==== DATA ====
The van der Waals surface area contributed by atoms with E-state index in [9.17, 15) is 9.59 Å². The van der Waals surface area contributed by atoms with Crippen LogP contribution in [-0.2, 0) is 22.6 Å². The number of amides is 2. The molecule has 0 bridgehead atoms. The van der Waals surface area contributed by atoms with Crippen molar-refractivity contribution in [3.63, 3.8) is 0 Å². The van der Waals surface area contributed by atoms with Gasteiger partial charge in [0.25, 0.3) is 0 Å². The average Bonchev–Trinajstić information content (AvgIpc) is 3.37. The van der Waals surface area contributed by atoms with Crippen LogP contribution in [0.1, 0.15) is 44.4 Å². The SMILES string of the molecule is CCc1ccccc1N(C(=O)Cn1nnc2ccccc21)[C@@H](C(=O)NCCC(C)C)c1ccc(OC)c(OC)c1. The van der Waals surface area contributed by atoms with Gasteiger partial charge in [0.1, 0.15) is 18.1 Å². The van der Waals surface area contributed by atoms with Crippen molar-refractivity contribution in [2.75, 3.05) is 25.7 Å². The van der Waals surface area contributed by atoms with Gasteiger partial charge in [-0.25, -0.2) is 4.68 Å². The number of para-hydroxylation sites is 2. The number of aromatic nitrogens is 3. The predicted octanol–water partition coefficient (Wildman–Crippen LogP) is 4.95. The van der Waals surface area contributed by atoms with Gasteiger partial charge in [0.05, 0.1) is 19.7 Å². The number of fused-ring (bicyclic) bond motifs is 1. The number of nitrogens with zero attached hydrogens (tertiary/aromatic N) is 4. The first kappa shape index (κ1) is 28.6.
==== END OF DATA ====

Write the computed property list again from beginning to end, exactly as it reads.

The van der Waals surface area contributed by atoms with E-state index in [9.17, 15) is 9.59 Å². The van der Waals surface area contributed by atoms with Crippen LogP contribution in [-0.2, 0) is 22.6 Å². The number of amides is 2. The molecule has 0 bridgehead atoms. The van der Waals surface area contributed by atoms with Crippen molar-refractivity contribution in [3.63, 3.8) is 0 Å². The van der Waals surface area contributed by atoms with Gasteiger partial charge in [0.25, 0.3) is 0 Å². The average Bonchev–Trinajstić information content (AvgIpc) is 3.37. The van der Waals surface area contributed by atoms with Crippen LogP contribution in [0.1, 0.15) is 44.4 Å². The SMILES string of the molecule is CCc1ccccc1N(C(=O)Cn1nnc2ccccc21)[C@@H](C(=O)NCCC(C)C)c1ccc(OC)c(OC)c1. The van der Waals surface area contributed by atoms with Gasteiger partial charge in [0.1, 0.15) is 18.1 Å². The van der Waals surface area contributed by atoms with Crippen molar-refractivity contribution in [2.75, 3.05) is 25.7 Å². The van der Waals surface area contributed by atoms with Gasteiger partial charge in [-0.25, -0.2) is 4.68 Å². The number of para-hydroxylation sites is 2. The number of aromatic nitrogens is 3. The predicted octanol–water partition coefficient (Wildman–Crippen LogP) is 4.95. The van der Waals surface area contributed by atoms with Gasteiger partial charge in [0.05, 0.1) is 19.7 Å². The number of fused-ring (bicyclic) bond motifs is 1. The number of nitrogens with zero attached hydrogens (tertiary/aromatic N) is 4. The first kappa shape index (κ1) is 28.6.